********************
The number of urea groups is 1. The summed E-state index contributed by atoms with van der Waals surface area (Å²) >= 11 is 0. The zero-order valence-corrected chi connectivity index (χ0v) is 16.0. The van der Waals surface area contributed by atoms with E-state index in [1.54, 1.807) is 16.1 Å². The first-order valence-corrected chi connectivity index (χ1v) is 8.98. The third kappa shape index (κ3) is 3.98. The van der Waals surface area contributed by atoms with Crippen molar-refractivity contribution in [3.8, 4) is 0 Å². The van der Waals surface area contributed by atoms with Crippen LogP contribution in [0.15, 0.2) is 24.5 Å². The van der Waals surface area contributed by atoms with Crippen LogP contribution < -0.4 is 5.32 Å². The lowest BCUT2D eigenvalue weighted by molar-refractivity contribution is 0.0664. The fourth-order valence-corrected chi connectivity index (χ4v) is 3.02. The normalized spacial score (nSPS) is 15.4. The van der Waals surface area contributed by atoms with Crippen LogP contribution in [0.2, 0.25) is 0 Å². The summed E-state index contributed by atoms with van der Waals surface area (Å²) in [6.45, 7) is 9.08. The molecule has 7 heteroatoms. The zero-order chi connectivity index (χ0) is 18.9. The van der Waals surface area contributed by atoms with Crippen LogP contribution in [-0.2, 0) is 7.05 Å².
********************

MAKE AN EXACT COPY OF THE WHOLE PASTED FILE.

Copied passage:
The number of urea groups is 1. The summed E-state index contributed by atoms with van der Waals surface area (Å²) >= 11 is 0. The zero-order valence-corrected chi connectivity index (χ0v) is 16.0. The van der Waals surface area contributed by atoms with E-state index in [1.54, 1.807) is 16.1 Å². The first-order valence-corrected chi connectivity index (χ1v) is 8.98. The third kappa shape index (κ3) is 3.98. The van der Waals surface area contributed by atoms with Crippen molar-refractivity contribution in [3.8, 4) is 0 Å². The van der Waals surface area contributed by atoms with Crippen LogP contribution in [0.15, 0.2) is 24.5 Å². The van der Waals surface area contributed by atoms with Crippen LogP contribution < -0.4 is 5.32 Å². The lowest BCUT2D eigenvalue weighted by molar-refractivity contribution is 0.0664. The fourth-order valence-corrected chi connectivity index (χ4v) is 3.02. The normalized spacial score (nSPS) is 15.4. The van der Waals surface area contributed by atoms with Crippen LogP contribution in [0.2, 0.25) is 0 Å². The summed E-state index contributed by atoms with van der Waals surface area (Å²) in [6.45, 7) is 9.08. The molecule has 7 heteroatoms. The zero-order chi connectivity index (χ0) is 18.9. The van der Waals surface area contributed by atoms with Crippen LogP contribution in [-0.2, 0) is 7.05 Å².